Rubik’s Cube Mosaics

Austin Ledesma uses over 1,000 Rubik’s cubes to create a mosaic of Nikola Tesla.


Kaya Young

Austin Ledesma created his largest ever Rubik’s cube mosaic of famous electrical engineer, Nikola Tesla.

Kaya Young, Staff Writer

Austin Ledesma 20’ creates expansive Rubik’s cube mosaics and displays his works in the library. “A Rubik’s cube mosaic is essentially a big picture made out of smaller images, pictures, or things,” Ledesma said. In every spare moment, Ledesma labors for hours on his mosaic projects. Ever since elementary school, Ledesma has been fascinated with Rubik’s cubes.    

A Rubik’s cube is mini a three by three pixel image and it’s really easy to scale things down to that size. “ My sister originally learned how to solve a Rubik’s cube. My passion was 100 percent of me wanting to be better than her. By the time he learned to solve a Rubik’s cube in middle school, he had amassed a collection of Rubik’s cubes. “I have a thome in a bag thirty Rubik’s cubes, twenty-five of them being different. I have a two by two, three by three, four by four, five by five, then they come in different shapes. There’s a triangle, a twelve sided one, some that are completely flat, some that are completely round,” Ledesma said. His first two projects were Mario and Luigi. “This project only took 500 cubes and was completed in early october. I now use a photo editor and doing the manipulations myself, which creates something more three dimensional, more realistic,” Ledesma said. His next 500 cube project was Martin Luther King Jr.. Ledesma started in late October and finished in November. His work was displayed in the library from November to mid-January. “In total, it was probably about five hours of twisting cubes and putting them in place, and I condensed that down into a one minute time lapse,” Ledesma said.

After Martin Luther King Junior was completed to celebrate Monday, January 20, Ledesma decided to set his sights to something else. “I saw a restaurant where they had Rubik’s cube art up,” Ledesma said. “There was a pac man, video game symbol, and one of a person maybe Marlyn Monroe or something like that. And I just thought that was really cool and I’ve had that in my mind until last year when I found online DHgate, a company that sells bulk products, giving discounts the more you buy.”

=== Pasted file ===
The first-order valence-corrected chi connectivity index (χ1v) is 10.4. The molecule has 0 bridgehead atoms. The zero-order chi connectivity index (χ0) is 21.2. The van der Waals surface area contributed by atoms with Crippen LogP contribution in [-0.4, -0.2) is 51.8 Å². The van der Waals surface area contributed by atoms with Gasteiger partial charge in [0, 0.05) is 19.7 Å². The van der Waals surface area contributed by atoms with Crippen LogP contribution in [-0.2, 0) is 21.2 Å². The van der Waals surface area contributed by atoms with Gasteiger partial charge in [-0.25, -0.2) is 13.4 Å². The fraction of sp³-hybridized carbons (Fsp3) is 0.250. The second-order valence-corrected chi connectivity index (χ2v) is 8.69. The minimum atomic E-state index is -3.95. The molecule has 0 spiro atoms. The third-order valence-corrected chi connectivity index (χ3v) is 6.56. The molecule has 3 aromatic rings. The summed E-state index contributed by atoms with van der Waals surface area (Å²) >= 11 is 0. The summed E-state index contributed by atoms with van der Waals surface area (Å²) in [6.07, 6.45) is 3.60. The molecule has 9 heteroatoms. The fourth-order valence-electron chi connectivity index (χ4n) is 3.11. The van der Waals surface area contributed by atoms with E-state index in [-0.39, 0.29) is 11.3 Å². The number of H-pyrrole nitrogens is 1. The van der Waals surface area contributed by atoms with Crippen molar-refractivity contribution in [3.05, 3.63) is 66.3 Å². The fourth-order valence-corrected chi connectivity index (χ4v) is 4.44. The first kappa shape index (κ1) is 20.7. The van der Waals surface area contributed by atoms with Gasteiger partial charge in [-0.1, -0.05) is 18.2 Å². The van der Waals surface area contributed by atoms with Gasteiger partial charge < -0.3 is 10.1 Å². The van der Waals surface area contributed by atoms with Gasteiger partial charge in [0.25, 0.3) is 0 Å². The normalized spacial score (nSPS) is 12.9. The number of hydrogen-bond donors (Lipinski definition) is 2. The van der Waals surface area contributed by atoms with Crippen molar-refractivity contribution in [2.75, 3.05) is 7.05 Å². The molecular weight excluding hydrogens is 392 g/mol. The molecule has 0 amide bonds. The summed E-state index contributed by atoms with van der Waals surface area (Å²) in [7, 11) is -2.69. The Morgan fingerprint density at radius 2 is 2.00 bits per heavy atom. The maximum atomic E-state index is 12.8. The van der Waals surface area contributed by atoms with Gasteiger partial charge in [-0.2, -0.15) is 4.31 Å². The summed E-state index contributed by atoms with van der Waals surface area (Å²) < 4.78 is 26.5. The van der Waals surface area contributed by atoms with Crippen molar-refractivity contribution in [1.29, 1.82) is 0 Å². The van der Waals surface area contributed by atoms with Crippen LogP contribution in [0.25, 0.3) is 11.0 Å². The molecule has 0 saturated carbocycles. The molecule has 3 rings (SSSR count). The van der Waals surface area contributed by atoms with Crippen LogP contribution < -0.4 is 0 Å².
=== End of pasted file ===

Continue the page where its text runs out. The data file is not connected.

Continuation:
On DHgate, Ledesma found small three centimeter wide Rubik’s cubes that cost 26 cents a piece. “My first order was 200 cubes for about $100. Then, I quickly ordered another 200 to 300 to get up to 512 and that cost another $100,” Ledesma said. 500 cubes was not enough for Ledesma. “It wasn’t until the christmas of 2019 that I decided I really wanted to go all out. I had already made a kirby, and a mario. Those two were with the 500 I had, but I wanted to get bigger, better. So for Christmas I asked my parents ‘Hey I don’t really want a lot for Christmas. The only thing I really want is more cubes, 1,632 to be exact.’ It cost about 300 dollars and came in a box that was four feet wide by three to two feet tall just packed full of Rubik’s cubes. It was probably about a good 30 pounds of Rubik’s cubes just stacked and stacked,” Ledesma said.

To begin each project Ledesma first changes the color scheme. “I merge all the colors until they are down to about ten colors. The darkest colors I change to blue.  I changed them to red, orange, yellow, or blue,” Ledesma said. The subject of his newest project will be Nikola Tesla. The famous electrical inventor and engineer is already beginning to take shape. “936 cubes are currently placed on the board, so that’s more than MLK and MLK ended up taking 12 hours. It’s going to be two and a half times the footage four times the cubes,” Ledesma said.

Creating rubik’s cubes art is not only limited to the experts. “Doing mosaics is not nearly as hard as solving a Rubik’s cube. For mosicas you only have to have one face done, the side that’s facing the person viewing it and this one only takes one and a half terms. If I had to solve every cube the MLK one would have taken me 20 hours,” Ledesma said.

Austin hopes that other students will begin to explore Rubik’s cube art. “It seems like such a hard task, but it really isn’t. Mrs. Thorsen up there and she bought 100 cubes for the purpose of maybe having other people doing a mosaic,” Ledesma said.

As Nikola Tesla slowly comes together pixel by pixel the chunks of primary color become a work of art, Austin Ledesma’s largest Rubik’s Cube Mosaic.